Big Al SingleJob security gave me a chance to work on Big Al's career, which was now on the upswing. Clyde Otis, a well respected record producer for Mercury Records, had cut a ton of hits for Dinah Washington and Brook Benton, both as singles and duets. In 1963, I called Lelan Rogers who had just produced a million selling record by Esther Phillips titled "Release Me" on Lenox Records. I suggested we copy Clyde Otis' strategy and cut a duet with Esther Phillips and Big Al Downing. He flipped over the idea and as soon as he found material, Big Al and I flew to Nashville for the session. The song was "You Never Miss Your Water 'Til The Well Runs Dry". Also, we cut a single on Big Al titled "Mr. Hurt". The duet with Esther Phillips was released first and hit the charts in the #90 spot, but soon fizzled out. Big Al's "Mr. Hurt" was released two months later in 1963. It went immediately on Dick Clark's "American Bandstand". But just as the record was exploding, Lenox Records went belly up.

Interestingly enough, Lelan Rogers then set up a meeting in 1964 with Clyde Otis himself, who was now the Director of Artist and Repertoire at Columbia Records. Clyde Otis liked what he heard of Big Al and Esther Phillips and decided to team Big Al with a young Aretha Franklin as he had previously done with Dinah Washington and Brook Benton. But Clyde Otis resigned from Columbia Records before this project got off the ground.

Fats DominoIn the meantime, since Big Al had become a tremendous song writer, I got him a contract in 1964 to write songs for Fats Domino, with me being the co-publisher of the songs. Domino recorded five of the songs and two became hits: "Heartbreak Hill" and "Mary Oh Mary". Both singles can be found on the Fats Domino album shown here, "The Paramount Tapes". With Big Al writing for Fats Domino and recording for Columbia Records, his band The Rhythm Rockers were getting restless, as they had played the same club in D.C. for four years. In late 1963, the British Invasion started with The Beatles, who exploded on the U.S. scene in early 1964. To keep the band happy and lay down some British Invasion-style music, I took them into the studio to cut two sides on their own, "She's The One" and "Slippin' Thru Your Fingers". In the back of my mind I was hoping that I would have two hit acts with basically one band.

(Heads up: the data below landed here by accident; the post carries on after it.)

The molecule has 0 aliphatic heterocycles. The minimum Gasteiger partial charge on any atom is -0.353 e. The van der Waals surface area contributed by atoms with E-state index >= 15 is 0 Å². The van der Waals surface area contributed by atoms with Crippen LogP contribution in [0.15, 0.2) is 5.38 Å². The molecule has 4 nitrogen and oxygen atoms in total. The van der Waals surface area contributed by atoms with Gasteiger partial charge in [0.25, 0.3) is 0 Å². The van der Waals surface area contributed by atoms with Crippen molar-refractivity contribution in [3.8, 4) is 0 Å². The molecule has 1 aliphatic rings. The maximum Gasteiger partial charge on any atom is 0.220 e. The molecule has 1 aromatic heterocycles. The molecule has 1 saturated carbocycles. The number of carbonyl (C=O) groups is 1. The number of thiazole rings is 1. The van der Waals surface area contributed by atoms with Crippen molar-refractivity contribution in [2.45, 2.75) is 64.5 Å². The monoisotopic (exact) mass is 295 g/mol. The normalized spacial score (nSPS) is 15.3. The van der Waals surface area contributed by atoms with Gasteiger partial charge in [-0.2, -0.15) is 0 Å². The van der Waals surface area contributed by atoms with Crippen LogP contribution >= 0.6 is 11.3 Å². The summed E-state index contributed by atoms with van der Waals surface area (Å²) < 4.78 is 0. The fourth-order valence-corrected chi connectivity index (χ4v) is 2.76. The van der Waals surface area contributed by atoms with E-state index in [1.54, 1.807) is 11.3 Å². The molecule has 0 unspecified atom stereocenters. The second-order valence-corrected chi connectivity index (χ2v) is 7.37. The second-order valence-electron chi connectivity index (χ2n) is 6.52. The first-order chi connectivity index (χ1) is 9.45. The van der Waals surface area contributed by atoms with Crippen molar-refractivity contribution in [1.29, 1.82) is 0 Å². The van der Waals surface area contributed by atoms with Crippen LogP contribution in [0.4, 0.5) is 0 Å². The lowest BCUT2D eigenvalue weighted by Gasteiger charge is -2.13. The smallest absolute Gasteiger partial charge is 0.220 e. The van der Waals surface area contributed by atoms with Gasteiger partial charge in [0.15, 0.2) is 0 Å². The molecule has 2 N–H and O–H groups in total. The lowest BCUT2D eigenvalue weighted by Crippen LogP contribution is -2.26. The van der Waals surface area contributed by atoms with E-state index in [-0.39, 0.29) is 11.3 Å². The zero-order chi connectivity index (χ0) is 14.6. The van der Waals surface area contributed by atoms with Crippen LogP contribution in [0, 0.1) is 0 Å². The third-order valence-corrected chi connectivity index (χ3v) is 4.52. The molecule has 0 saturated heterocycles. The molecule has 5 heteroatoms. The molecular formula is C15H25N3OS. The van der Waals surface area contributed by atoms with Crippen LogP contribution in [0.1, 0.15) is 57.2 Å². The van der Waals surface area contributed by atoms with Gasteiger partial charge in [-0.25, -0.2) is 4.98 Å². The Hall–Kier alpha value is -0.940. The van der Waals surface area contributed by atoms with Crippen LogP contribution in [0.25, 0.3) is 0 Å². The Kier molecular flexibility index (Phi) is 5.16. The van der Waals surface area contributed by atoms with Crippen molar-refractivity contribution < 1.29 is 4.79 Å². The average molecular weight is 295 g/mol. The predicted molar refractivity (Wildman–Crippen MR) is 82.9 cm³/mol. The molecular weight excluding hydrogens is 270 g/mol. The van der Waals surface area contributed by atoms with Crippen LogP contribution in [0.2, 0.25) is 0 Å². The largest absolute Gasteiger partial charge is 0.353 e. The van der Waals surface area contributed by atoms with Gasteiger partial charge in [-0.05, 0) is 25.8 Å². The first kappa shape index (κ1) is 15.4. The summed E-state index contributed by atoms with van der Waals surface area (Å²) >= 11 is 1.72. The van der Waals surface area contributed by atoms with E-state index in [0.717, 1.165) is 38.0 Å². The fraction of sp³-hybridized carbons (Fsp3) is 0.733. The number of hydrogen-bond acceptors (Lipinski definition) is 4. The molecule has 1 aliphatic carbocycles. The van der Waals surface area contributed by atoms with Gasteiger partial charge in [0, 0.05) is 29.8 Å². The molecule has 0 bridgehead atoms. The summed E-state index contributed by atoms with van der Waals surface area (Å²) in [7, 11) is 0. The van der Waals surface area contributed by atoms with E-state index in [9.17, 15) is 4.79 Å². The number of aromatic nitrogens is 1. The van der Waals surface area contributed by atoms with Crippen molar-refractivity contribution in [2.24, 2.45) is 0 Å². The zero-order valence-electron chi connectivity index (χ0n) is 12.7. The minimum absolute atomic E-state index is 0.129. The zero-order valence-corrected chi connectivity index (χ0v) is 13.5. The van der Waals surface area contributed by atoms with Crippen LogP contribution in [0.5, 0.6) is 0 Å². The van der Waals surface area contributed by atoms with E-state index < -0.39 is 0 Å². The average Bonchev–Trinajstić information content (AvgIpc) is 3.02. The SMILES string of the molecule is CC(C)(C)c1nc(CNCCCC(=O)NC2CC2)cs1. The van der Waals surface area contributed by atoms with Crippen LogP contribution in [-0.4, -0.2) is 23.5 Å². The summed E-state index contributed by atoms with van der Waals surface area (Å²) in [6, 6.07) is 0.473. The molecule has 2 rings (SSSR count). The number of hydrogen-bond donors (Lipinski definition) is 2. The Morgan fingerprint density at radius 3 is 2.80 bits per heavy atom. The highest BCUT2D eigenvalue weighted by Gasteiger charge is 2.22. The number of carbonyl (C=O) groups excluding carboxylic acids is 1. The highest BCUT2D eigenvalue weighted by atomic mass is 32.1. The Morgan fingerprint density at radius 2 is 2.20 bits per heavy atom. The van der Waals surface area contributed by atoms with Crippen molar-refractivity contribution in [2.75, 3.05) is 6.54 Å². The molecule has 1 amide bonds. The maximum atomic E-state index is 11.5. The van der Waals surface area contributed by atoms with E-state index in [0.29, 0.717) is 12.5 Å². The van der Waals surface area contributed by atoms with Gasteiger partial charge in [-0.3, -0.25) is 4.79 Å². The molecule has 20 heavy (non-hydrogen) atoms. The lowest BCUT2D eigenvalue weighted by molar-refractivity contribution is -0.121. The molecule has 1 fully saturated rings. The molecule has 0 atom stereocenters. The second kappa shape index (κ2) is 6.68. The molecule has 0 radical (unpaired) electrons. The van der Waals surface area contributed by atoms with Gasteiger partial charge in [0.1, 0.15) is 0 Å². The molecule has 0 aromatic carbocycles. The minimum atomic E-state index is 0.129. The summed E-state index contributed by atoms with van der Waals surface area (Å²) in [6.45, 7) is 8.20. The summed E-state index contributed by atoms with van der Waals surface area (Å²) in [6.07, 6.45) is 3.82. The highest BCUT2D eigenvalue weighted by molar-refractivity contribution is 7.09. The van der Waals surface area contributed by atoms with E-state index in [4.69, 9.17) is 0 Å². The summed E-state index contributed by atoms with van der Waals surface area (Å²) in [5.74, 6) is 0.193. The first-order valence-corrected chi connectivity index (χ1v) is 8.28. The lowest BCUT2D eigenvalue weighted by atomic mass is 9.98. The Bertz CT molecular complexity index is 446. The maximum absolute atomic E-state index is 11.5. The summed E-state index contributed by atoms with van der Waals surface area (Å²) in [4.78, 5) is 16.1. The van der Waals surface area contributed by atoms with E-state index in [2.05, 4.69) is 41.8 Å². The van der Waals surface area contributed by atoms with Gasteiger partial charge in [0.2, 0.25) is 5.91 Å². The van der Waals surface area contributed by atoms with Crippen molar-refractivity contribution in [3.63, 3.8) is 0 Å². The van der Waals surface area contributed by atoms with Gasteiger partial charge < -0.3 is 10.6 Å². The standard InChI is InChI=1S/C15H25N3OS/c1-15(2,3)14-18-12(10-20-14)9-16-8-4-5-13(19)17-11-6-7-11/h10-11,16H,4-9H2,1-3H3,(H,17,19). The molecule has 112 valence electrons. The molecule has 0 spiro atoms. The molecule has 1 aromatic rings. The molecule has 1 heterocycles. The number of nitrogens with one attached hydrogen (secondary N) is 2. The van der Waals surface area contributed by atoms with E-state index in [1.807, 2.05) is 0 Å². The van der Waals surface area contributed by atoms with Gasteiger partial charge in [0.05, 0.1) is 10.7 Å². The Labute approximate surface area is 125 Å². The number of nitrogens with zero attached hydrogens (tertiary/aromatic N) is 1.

That Thing You DoI sent the two song demo tape out as The Chartbusters to forty-five record companies. Forty-four labels turned it down, but Harry Finfer, a legend in the record business, had started a new label with Sam Hodge called Mutual Records. Previously Harry had discovered Duane Eddy while he was Owner/President of Jamie Records, a label he named after his daughter. Harry gave me $4,000 for the rights to release the single. "She's The One" became an instant hit, selling 750,000 records and reaching #33 in the Billboard charts against stiff competition. Years later Tom Hanks would tell People Magazine in an interview that The Chartbusters were one of the inspirations for his film "That Thing You Do!".

The Chartbusters with Dick ClarkThe Chartbusters were euphoric over their immediate success. The band performed on Dick Clark's "American Bandstand", which had been a dream of mine and Vernon's. Shown here is a picture backstage with Dick Clark. However, all of this sudden attention on The Chartbusters caused a giant problem since they were supposed to be Big Al Downing's backing band. Big Al was upset with me and the band because they got a Top 40 hit before he did and were suddenly all over the media. Big Al fired me and the boys and got himself a new band. At that time our careers parted ways. Big Al went his way and Vernon Sandusky and I went ours. Big Al and his band continued to play at the nightclub until 1968...

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